Individual Tax

Thoughts on 2019 Year-End Planning for Individuals

As we move into the fourth quarter, now is an excellent time to review your current tax planning strategies to ensure they’re still meeting your needs and develop plans for 2020. It’s also a good time to take advantage of last-minute planning opportunities that could save you money now and in the coming year.

With all that in mind, please contact us at your earliest convenience to discuss your tax situation so we can develop a customized plan. In the meantime, here’s a look at some of the issues we’re recommending clients consider as they begin their end-of-year review.

National Taxpayer Advocate's Annual Report to Congress

The National Taxpayer Advocate (NTA) submits two reports to Congress each year: an Annual Report, delivered in January, and an Objectives Report, delivered in June.

The National Taxpayer Advocate delivers these reports to the Senate Committee on Finance and the House Committee on Ways and Means with no prior review or comment from the Commissioner, the IRS Oversight Board, the Secretary of the Treasury, any other Treasury officer or employee, or the Office of Management and Budget.

Latest Objectives Report:
https://taxpayeradvocate.irs.gov/reports/fy-2019-objectives-report-to-congress/full-report

Lastest Annual Report:
https://taxpayeradvocate.irs.gov/reports/2017-annual-report-to-congress/full-report

 

Defendants Sentenced in India-Based Call Center Scam

The U.S. Department of Justice has announced that 21 members of a massive India-based fraud and money laundering conspiracy that defrauded thousands of U.S. residents of hundreds of millions of dollars were sentenced this week to terms of imprisonment up to 20 years. Three other conspirators were sentenced earlier this year for laundering proceeds for the conspiracy, which was operated out of India-based call centers that targeted U.S. residents in various telephone fraud schemes.

"The stiff sentences imposed this week represent the culmination of the first-ever large scale, multi-jurisdiction prosecution targeting the India call center scam industry," said Attorney General Sessions. "This case represents one of the most significant victories to date in our continuing efforts to combat elder fraud and the victimization of the most vulnerable members of the U.S. public. The transnational criminal ring of fraudsters and money launderers who conspired to bilk older Americans, legal immigrants and many others out of their life savings through their lies, threats and financial schemes must recognize that all resources at the Department's disposal will be deployed to shut down these telefraud schemes, put those responsible in jail, and bring a measure of justice to the victims."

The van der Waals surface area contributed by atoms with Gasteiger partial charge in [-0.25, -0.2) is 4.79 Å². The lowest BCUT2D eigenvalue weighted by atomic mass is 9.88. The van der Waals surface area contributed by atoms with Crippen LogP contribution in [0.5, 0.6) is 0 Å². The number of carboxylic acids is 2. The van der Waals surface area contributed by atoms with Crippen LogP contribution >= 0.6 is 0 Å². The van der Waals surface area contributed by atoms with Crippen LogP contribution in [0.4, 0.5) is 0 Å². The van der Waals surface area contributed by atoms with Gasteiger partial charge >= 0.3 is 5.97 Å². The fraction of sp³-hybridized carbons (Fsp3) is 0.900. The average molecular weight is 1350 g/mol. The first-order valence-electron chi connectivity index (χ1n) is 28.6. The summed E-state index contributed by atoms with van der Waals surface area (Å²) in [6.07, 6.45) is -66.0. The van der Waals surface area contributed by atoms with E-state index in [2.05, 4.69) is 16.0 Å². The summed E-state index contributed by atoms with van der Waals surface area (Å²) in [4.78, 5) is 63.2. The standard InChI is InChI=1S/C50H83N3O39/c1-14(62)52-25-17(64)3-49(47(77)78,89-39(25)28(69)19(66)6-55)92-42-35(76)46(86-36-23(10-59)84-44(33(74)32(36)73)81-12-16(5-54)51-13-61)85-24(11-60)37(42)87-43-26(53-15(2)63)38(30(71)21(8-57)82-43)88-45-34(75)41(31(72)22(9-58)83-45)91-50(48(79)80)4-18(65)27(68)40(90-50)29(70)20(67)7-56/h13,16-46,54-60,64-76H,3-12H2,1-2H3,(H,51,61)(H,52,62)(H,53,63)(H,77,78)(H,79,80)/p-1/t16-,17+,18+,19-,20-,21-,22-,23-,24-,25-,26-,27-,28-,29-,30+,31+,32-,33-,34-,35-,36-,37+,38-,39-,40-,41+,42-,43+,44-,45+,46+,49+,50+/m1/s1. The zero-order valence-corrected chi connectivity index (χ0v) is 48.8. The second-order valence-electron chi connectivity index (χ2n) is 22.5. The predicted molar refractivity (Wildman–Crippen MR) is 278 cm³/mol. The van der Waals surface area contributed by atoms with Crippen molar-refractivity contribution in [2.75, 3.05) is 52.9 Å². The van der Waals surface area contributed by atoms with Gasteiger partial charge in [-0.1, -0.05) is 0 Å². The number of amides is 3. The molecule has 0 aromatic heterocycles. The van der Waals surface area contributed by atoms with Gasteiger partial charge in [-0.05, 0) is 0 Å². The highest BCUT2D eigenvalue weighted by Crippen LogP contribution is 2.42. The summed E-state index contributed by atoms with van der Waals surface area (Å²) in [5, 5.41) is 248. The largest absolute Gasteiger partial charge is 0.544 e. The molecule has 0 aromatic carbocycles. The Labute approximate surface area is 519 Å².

Taxpayers must remain wary of unsolicited telephone calls from individuals claiming to be IRS employees. If any taxpayer believes they or someone they know is a victim of an IRS impersonation scam, they should report it to TIGTA at www.tigta.gov or by calling 1-800-366-4484.

Miteshkumar Patel, 42, of Illinois, was sentenced to serve 240 months in prison followed by three years of supervised release on the charge of money laundering conspiracy. According to the factual basis of his plea agreement, Patel served as the manager of a Chicago-based crew of "runners" that liquidated and laundered fraud proceeds generated by callers at India-based call centers. Those callers used call scripts and lead lists to target victims throughout the United States with telefraud schemes in which the callers impersonated U.S. government employees from the IRS and U.S. Citizenship and Immigration Services (USCIS). The callers duped victims into believing that they owed money to the U.S. government and would be arrested or deported if they did not pay immediately. After the victims transferred money to the callers, a network of U.S.-based runners moved expeditiously to liquidate and launder fraud proceeds through the use of anonymous stored value cards. In addition to recruiting, training, and tasking runners in his crew, Patel also coordinated directly with the Indian side of the conspiracy about the operation of the scheme. Patel was held accountable for laundering between $9.5 and $25 million for the scheme.

 References- www.justice.gov (July 20, 2018)

 

Tax Treatment of Fringe Benefits

Tax Treatment of Fringe Benefits